Defensive Win Score and the NBA All-Defensive Team

Based on my findings, I have to take two exceptions with the NBA All-Defensive team. Based on their Defensive Win Scores, I don't think Bruce Bowen or Marcus Camby deserve to be on the team.

In my mind, Bruce Bowen's value to the Spurs is significantly overstated. He is on the floor strictly for his defensive contributions, yet if you quantify those contributions according to Defensive Win Score, he actually makes one of the smallest defensive win contributions on the team (-0.082). That's just below average (with average being +0.000), but it goes without saying it is not up to All-Defensive team standards. According to defensive win contributions, which is equal to Defensive Win Score above average multiplied by the player's percentage of overall playing time, Bowen's spot rightly belongs to Paul Pierce, the NBA's Defensive Win Score "Player of the Year". (With a Defensive Win Contribution of +0.569, I estimate Pierce's defense alone added 4 more victories to the Celtic win column than the average player would have added in the same amount of playing time and given the same positions).

The second mistake selection based on reputation is Denver center Marcus Camby. By Defensive Win Score calculation he is one of the worst defensive centers in the game (-0.331)! His addition to the All-Defensive team is based, I'm assuming, on the mistaken belief that blocked shots equal good defense. They don't (necessarily). Focusing solely on Camby's blocked shot totals ignores the costly trade offs he makes to achieve those blocked shots.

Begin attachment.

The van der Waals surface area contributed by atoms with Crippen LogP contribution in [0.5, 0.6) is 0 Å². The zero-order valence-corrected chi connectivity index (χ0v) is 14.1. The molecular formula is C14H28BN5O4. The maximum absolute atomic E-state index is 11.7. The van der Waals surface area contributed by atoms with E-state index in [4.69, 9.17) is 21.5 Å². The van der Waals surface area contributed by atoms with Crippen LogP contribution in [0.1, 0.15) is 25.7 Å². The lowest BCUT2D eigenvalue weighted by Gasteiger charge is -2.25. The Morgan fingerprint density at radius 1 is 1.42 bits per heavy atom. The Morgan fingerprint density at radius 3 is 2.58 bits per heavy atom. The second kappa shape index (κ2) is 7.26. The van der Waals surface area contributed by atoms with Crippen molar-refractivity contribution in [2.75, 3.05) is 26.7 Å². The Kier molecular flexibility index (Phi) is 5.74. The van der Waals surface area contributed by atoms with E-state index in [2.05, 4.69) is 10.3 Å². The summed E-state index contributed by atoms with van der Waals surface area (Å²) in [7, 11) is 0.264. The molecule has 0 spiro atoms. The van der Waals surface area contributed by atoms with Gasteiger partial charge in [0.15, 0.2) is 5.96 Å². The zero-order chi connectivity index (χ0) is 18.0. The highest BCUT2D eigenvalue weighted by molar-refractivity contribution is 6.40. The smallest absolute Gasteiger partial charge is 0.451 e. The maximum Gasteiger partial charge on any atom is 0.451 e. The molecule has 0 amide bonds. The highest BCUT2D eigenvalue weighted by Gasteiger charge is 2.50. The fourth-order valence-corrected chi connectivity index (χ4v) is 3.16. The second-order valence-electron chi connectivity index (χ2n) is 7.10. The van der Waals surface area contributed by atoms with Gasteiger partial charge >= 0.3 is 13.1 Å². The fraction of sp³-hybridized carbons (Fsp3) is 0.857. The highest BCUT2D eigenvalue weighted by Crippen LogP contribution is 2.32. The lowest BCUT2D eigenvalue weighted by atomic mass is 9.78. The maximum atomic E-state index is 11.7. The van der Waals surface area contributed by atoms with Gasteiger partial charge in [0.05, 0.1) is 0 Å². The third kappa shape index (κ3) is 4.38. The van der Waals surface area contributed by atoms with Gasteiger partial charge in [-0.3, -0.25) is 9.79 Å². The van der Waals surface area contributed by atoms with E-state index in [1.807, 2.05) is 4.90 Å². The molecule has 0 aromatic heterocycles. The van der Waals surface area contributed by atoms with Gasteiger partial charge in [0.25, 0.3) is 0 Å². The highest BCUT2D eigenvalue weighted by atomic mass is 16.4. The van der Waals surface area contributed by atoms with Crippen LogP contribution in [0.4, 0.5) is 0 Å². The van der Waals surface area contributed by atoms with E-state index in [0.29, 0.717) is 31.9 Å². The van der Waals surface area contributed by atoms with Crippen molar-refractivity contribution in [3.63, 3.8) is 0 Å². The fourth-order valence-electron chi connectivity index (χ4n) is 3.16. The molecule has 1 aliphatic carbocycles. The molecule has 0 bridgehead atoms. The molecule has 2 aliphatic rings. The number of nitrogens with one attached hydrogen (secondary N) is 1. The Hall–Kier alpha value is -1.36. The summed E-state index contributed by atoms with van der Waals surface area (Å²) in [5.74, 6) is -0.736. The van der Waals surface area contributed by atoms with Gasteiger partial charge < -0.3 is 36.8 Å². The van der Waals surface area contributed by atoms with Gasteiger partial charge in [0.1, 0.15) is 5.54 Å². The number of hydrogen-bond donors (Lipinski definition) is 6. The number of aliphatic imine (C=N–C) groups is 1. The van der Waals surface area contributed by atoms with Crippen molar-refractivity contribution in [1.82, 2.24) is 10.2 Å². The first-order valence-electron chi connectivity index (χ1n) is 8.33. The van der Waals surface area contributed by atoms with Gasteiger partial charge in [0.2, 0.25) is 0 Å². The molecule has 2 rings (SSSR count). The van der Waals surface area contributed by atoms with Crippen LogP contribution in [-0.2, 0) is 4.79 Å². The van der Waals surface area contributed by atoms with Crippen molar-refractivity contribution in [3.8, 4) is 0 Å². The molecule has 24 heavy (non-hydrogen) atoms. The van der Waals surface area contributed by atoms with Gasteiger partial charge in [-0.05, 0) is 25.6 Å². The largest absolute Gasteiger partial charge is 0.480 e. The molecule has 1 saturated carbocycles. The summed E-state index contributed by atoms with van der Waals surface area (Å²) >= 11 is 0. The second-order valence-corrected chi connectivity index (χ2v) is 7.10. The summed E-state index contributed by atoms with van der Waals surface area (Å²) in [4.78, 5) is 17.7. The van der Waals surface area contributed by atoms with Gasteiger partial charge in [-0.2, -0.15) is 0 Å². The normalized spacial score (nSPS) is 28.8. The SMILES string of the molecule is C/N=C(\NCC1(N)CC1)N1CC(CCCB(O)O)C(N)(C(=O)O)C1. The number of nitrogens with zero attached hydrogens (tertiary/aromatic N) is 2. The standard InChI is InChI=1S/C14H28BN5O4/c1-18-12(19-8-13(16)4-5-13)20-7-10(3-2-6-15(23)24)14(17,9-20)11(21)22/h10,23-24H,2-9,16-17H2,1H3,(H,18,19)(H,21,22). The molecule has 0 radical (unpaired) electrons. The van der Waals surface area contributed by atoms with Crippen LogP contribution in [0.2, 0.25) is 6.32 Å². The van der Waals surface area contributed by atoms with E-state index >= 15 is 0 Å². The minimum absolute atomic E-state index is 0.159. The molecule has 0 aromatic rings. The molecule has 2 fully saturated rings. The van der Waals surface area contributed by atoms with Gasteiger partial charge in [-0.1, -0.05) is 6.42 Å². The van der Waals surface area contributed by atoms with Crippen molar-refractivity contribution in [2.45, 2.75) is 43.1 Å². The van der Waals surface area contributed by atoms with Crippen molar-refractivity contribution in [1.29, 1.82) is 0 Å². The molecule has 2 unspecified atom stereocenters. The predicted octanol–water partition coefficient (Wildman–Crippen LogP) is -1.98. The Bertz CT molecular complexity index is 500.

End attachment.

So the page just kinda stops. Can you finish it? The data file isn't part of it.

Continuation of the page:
By attempting to block everything in his sight, Camby effectively turns his counterpart centers completely loose. Indeed, when matched against Camby, NBA centers grabbed significantly more rebounds per 48 (particularly offensive rebounds -- supporting my "he turned them loose" hypothesis), shot a higher percentage from the field, and committed fewer turnovers.

And, there is no evidence Camby's shot blocking had any chilling effect at all on the other team's shooters. Denver's opponents had a better effective FG% with Camby on the court than they did with Camby on the bench.

That all being said (or written), here is the NBA All-Defensive team if I were choosing.

Bucks Diary's "Defensive Win Score" NBA All-Defensive Team

First Team

PG-- Deron Williams, Utah Jazz (dwc: +0.374)
SG-- Tracy McGrady, Houston Rockets (dwc: +0.471)
SF-- Paul Pierce, Boston Celtics (dwc: +0.569)
PF-- Kevin Garnett, Boston Celtics (dwc: +0.378)
C-- Dwight Howard, Orlando Magic (dwc: +0.484)

Second Team

PG-- Chauncey Billups, Detroit Pistons (+0.315)
SG-- Kobe Bryant, LA Lakers (+0.405)
SF-- LeBron James, Cleveland Cavaliers (+0.225)
PF-- Dirk Nowitzki, Dallas Mavericks (+0.326)
C-- Chris Bosh, Toronto Raptors (+0.329)